In all of these different split routines, even when comparing 2-day splits where each muscle is worked twice a week and 4 or 5-day splits where each muscle is only worked once a week (or thereabouts – maybe once every 5 or 6 days), we see the same thing: If the weekly volume is matched, the muscle growth is similar.

This being the case, it almost seems like an obvious conclusion that if the weekly volume is the same on a full body routine as compared to a split routine, that the results would also be similar.

This gives us even more evidence to strengthen the argument that weekly resistance training volume is more important than your choice of training schedule (split or full body). There are some caveats however.

Even when weekly volume is the same, when you use split routines where you’re only hitting one or two major muscles per workout, you need to do a lot of sets (volume) in a single session. There is some evidence that excessive volume in a single session can cause so much fatigue and muscle damage that it might not be optimal. Individual results may vary, but this is one reason some people choose higher frequency schedules – so they can spread the volume across the week instead of doing a ton of sets in one workout.

In the end, here was the conclusion: Because the study found that split or full body routines both give similar results in strength and muscle size, the researchers said:

“Individuals are free to confidently select a resistance training routine based on their personal preference.”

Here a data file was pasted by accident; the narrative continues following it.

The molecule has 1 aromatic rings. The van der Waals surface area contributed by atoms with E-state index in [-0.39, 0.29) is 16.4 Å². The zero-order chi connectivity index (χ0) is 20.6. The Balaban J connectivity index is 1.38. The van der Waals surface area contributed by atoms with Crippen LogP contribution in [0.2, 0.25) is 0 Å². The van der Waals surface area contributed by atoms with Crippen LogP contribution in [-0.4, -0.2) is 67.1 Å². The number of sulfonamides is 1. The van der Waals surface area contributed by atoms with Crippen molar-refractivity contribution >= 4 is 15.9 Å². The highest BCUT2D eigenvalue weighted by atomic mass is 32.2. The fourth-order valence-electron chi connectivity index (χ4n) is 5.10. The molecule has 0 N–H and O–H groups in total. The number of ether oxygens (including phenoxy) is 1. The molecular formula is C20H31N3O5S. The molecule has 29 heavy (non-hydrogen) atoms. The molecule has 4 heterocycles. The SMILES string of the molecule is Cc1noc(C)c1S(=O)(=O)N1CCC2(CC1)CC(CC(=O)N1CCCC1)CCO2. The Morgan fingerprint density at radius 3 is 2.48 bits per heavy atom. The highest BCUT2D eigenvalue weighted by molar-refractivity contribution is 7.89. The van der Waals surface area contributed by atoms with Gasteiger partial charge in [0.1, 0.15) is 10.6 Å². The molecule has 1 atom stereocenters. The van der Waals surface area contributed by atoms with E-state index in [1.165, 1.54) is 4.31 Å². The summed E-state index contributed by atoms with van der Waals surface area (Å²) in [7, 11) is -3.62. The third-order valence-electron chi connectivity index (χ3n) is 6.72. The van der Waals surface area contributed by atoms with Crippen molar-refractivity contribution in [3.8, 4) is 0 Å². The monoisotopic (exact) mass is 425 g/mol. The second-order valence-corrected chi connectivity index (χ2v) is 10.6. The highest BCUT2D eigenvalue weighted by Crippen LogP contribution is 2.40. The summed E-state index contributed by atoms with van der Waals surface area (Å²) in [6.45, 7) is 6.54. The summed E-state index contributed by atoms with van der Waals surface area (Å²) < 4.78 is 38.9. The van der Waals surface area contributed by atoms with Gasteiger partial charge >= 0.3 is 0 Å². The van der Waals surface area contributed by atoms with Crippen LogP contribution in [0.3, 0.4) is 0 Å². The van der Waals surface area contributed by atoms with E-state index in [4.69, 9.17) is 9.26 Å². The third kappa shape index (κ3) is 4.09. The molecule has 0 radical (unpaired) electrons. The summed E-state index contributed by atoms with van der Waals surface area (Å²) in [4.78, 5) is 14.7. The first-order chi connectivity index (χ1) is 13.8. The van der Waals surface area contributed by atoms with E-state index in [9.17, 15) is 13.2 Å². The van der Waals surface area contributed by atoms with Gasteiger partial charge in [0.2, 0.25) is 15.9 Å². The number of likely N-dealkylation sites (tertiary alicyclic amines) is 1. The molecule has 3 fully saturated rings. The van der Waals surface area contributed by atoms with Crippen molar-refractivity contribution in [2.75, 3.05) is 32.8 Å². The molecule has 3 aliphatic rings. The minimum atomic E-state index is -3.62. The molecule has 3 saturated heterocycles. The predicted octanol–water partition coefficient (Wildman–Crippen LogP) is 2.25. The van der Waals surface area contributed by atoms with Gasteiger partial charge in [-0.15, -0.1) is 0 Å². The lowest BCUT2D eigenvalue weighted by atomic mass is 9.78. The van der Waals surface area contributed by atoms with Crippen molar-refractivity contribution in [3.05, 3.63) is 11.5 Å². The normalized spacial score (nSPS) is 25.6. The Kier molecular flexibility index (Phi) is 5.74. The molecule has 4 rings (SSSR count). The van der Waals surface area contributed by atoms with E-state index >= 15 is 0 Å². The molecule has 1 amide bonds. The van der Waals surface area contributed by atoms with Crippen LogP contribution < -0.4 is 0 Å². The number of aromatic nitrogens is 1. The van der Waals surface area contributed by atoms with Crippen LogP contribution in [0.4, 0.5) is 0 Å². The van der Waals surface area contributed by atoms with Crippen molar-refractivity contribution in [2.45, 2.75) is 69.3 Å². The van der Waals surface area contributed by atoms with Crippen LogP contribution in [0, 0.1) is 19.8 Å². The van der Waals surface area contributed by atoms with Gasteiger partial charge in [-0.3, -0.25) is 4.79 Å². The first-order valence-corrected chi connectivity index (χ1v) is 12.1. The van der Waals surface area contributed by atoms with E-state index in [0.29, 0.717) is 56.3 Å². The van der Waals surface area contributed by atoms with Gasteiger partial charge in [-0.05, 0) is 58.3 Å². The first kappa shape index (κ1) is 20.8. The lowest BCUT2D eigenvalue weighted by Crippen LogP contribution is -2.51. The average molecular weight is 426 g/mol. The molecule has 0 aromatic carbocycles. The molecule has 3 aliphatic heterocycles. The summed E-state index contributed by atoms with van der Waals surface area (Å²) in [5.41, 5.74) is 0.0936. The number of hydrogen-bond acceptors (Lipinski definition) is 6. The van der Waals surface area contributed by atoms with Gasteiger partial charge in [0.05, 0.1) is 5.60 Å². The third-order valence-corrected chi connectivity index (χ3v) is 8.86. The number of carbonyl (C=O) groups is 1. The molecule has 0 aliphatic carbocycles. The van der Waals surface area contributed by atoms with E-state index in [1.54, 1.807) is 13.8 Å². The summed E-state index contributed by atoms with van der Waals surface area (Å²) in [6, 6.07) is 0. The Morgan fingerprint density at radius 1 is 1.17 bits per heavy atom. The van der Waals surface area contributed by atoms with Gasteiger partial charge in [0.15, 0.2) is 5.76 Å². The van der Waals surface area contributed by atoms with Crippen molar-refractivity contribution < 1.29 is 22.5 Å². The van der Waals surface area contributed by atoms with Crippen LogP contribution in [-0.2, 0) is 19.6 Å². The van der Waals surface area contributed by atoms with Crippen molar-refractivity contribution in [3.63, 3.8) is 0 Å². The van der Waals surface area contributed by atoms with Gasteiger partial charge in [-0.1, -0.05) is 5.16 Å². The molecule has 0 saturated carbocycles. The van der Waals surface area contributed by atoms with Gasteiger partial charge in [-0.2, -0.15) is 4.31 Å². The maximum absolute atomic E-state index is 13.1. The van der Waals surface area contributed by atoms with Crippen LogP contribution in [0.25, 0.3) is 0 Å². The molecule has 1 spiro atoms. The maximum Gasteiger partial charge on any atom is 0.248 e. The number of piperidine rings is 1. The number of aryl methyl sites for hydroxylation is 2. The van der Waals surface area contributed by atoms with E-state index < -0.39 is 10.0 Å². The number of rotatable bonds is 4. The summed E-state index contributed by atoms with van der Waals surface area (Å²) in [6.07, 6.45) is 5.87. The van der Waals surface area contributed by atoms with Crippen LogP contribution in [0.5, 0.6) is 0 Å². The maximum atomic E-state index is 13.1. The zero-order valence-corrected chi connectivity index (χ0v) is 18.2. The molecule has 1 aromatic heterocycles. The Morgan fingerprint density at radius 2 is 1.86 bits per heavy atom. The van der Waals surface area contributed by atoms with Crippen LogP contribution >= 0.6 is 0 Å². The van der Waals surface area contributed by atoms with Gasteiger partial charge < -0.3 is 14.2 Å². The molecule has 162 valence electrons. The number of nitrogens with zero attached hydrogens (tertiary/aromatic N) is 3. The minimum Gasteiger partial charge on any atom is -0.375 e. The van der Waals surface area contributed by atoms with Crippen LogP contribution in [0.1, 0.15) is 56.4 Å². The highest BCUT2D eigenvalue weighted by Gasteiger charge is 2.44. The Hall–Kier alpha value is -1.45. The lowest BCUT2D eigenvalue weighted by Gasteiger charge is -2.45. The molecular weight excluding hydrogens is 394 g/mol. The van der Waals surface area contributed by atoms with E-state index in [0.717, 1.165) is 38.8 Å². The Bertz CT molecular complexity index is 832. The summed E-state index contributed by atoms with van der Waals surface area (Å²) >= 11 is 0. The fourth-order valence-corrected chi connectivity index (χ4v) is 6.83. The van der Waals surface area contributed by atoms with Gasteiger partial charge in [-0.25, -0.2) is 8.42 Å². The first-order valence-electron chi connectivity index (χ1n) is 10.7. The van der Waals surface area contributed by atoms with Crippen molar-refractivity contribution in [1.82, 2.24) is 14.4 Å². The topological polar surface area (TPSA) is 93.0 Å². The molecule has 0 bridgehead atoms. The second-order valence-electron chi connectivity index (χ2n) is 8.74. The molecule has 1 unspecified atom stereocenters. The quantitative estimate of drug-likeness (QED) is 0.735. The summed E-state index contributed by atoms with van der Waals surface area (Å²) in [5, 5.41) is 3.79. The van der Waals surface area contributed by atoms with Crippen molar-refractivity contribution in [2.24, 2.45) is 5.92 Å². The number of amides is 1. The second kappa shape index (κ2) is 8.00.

Study limitations, opinion, and editorial

Rather than believing there is one universal best program, choosing training programs based on personal preference is important. Personally, I prefer split routines. Specifically, my favorites are 3-day and 4-day splits where I work each muscle once every 4 to 6 days. Of the two I like 4-day splits the most.

Programs that work each muscle only once every 7 days can be effective, but my opinion is that this is indeed a low frequency, and I see slightly better results with a slightly higher frequency, but not necessarily working each muscle 2 or 3 times per week.

I don’t enjoy full body training. I find that my focus feels scattered having to work every muscle in the body in one session, whereas I get a far greater mind to muscle connection when training fewer body parts in a session, especially when there are only 1 or 2 major muscles to work.